Monday
November 24, 2014

Penal Procedural Code takes centre stage

Wednesday, April 30, 2014

Senate to vote on registered labour bill

Taking a cue from the Lower House, the Senate yesterday began the process of reviewing various reform proposals for the Penal Procedural Code.

The review is separate to any reforms to the Penal Code but would also have an impact on the administration of criminal justice.

The Justice and Criminal Affairs Committee of the Senate, led by Victory Front (FpV) Senator Pedro Guastavino (Entre Ríos), thus joins the Penal Legislation Committee of the Lower House in its review of the rules of procedure for the investigation and eventual acquittal or conviction of defendants.

In addition, a draft reform is also anticipated from the Executive Branch, which Justice Minister Julio Alak has indicated “is due to be finished in 15 or 20 days” according to Guastavino.

The Lower House of Congress is also studying the matter, with 17 drafts of its own. Expert testimony has been given to the Penal Legislation Committee as well.

Broadly speaking, many of the bills seek to modify the current code, changing it from an “inquisitorial” system to an “adversarial” one with greater emphasis on the role of prosecutors to lead investigations instead of judges.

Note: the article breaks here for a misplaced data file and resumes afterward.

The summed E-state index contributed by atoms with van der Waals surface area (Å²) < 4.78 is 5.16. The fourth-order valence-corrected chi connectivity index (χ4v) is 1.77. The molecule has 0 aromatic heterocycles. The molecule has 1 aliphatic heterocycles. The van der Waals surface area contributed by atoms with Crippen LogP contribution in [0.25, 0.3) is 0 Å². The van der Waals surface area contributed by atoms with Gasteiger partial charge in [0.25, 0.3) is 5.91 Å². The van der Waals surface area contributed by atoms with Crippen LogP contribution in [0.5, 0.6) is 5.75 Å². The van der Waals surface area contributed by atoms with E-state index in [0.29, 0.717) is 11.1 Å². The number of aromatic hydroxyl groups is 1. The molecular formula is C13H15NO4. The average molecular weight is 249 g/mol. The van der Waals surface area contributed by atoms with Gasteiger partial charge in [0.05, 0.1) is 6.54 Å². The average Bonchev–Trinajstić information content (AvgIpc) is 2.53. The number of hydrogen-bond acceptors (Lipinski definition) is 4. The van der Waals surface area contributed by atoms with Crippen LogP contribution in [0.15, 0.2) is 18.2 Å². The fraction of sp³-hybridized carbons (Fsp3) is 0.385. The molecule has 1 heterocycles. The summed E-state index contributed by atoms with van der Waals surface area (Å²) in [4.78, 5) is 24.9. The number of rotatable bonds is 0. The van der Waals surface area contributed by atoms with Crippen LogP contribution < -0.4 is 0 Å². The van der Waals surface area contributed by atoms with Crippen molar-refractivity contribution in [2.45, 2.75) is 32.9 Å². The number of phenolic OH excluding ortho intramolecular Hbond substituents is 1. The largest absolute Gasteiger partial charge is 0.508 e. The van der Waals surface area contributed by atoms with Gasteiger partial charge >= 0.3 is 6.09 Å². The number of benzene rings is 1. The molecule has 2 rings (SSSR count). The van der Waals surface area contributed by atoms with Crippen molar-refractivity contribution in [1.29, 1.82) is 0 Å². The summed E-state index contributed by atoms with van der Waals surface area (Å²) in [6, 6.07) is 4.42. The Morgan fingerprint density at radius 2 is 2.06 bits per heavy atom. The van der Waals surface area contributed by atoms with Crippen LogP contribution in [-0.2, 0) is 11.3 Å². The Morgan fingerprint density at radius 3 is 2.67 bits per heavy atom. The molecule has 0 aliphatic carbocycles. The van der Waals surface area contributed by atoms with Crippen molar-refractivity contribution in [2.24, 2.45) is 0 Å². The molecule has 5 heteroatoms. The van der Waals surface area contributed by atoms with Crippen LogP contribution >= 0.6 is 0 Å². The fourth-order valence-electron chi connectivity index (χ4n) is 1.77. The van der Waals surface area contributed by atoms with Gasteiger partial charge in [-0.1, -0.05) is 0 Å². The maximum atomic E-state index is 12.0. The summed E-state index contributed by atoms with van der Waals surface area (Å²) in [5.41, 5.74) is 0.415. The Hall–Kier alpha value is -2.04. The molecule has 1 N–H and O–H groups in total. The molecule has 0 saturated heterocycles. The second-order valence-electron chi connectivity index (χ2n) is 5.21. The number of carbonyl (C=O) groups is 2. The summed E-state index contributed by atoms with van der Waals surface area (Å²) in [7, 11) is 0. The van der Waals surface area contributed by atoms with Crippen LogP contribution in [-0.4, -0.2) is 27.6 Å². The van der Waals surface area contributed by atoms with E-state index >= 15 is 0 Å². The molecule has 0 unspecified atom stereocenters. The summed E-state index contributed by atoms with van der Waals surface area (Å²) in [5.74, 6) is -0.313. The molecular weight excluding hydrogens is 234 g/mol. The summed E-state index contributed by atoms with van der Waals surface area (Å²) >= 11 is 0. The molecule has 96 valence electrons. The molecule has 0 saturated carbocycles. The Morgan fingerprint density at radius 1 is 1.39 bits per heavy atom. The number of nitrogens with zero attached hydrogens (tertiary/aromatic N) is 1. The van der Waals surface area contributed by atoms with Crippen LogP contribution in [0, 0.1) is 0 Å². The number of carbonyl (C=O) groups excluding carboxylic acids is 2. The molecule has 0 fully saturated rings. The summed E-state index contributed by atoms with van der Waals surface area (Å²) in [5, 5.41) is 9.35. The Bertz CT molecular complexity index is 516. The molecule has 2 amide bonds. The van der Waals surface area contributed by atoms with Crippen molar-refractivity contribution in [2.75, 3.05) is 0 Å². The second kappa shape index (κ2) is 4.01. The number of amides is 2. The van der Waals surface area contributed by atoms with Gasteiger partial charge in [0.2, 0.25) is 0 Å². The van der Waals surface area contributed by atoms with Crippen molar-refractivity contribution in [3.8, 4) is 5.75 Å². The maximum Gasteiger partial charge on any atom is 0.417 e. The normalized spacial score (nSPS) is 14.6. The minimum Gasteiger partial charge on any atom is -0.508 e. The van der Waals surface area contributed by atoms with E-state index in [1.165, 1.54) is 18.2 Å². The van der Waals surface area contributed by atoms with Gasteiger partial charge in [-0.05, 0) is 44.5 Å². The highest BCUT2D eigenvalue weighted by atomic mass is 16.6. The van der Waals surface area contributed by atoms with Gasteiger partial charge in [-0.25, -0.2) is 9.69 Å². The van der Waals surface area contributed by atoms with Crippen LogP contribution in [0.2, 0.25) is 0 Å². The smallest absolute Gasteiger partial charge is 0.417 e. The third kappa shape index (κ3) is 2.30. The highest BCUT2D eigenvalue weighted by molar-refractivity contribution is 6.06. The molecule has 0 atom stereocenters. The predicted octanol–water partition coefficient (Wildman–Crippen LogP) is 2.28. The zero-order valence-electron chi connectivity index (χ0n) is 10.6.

The current system is considered to “semi-inquisitorial,” in which the responsibilities are shared between the prosecutor and the judge. Other proposals include the possibility of oral trials and trial by jury.

Bills with partial amendments have also been presented by FpV Senators Mansilla, Fellner and Giménez, among others, as well as Cimadevilla (UCR), Negre de Alonso, Basualdo (Federal Peronism) and Juez (UNEN-Broad Front / Civic Front).

Bills in the Chamber

The Senate will today vote on a bill that promotes registered labour through a series of sanctions against companies found to have hired employees under the table and that includes tax-breaks for new hires who are duly registered.

The bill is expected to be approved with at least some opposition support.

Today’s session will also feature a vote on a bill addressing narcotics addictions which has already been passed by the Lower House.

The bill stipulates the inclusion of drug treatment programmes in health insurance plans, the creation of community-based prevention centres, and educational and labour incentives to help former addicts be reinserted into society.

As such, the bill emphasizes rehabilitating addicts rather than punishing drug consumption and has received broad support from the government and the opposition and should pass today.

Herald staff

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